More a manifesto than a plan: the grounds of the Millennium Dome

The French landscape architects Desvigne & Dalnoky make use of a simi­lar method in their concept for the Greenwich Peninsula Park. They con­sider the permanence and the transformability of the landscape to be solid principles from which to react to the imponderability of the urban devel­opment. In this way, the concept for the London park seems more a mani­festo than a classic design plan (Arnold 1998).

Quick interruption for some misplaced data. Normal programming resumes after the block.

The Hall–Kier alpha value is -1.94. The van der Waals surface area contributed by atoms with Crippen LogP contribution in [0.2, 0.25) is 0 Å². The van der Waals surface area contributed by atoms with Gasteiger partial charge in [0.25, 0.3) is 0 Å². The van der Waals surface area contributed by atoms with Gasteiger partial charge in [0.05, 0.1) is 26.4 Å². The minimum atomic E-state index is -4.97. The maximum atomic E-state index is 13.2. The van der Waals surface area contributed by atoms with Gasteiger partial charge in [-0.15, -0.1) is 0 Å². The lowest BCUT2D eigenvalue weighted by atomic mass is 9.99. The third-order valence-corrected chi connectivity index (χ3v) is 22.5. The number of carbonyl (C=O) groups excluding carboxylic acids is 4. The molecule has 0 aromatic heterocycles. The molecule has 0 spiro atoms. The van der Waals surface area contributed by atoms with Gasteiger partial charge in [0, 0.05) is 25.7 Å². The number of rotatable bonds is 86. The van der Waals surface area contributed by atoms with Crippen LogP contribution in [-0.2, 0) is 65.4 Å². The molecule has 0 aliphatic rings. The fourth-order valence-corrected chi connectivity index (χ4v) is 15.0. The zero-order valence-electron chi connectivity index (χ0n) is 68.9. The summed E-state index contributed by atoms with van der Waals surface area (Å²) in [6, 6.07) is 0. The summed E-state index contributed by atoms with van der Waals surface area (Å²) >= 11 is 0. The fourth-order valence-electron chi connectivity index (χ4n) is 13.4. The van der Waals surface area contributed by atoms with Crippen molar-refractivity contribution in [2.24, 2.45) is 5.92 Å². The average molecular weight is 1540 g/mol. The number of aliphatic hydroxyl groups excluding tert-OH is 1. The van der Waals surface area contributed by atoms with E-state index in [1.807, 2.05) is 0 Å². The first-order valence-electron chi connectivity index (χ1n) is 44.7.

According to the project requirements, the planning for the outside spaces was to operate along two time lines: in the short-term, for the open spaces associated with the millennium celebrations and in the long-term, for the development of a new part of the city. A landscape was planned around the Millennium Dome that would develop in phases. As an initial spark, generous poplar plantings were specified, overlaid with a grid of in­dividual trees spaced 3.5 m apart. The grid is to be thinned step by step to a spacing of 7×7 m2 until eventually the planting consists only of groups of trees. Desvigne & Dalnoky describe a "strategy of invasion", as they struc­ture the entire area around the Dome with young, fast-growing poplars planted close together. In a manner analogous to the processes of natural succession, the landscape architects combine pioneer species with climax species. At the beginning of the process, the plentiful pioneer plants will dominate the park; in the following phases, the climax species with their powerful form will determine the vision. Out of a dense, forest-like plant­ing, an interesting landscape organized around clearings and paths will gradually emerge.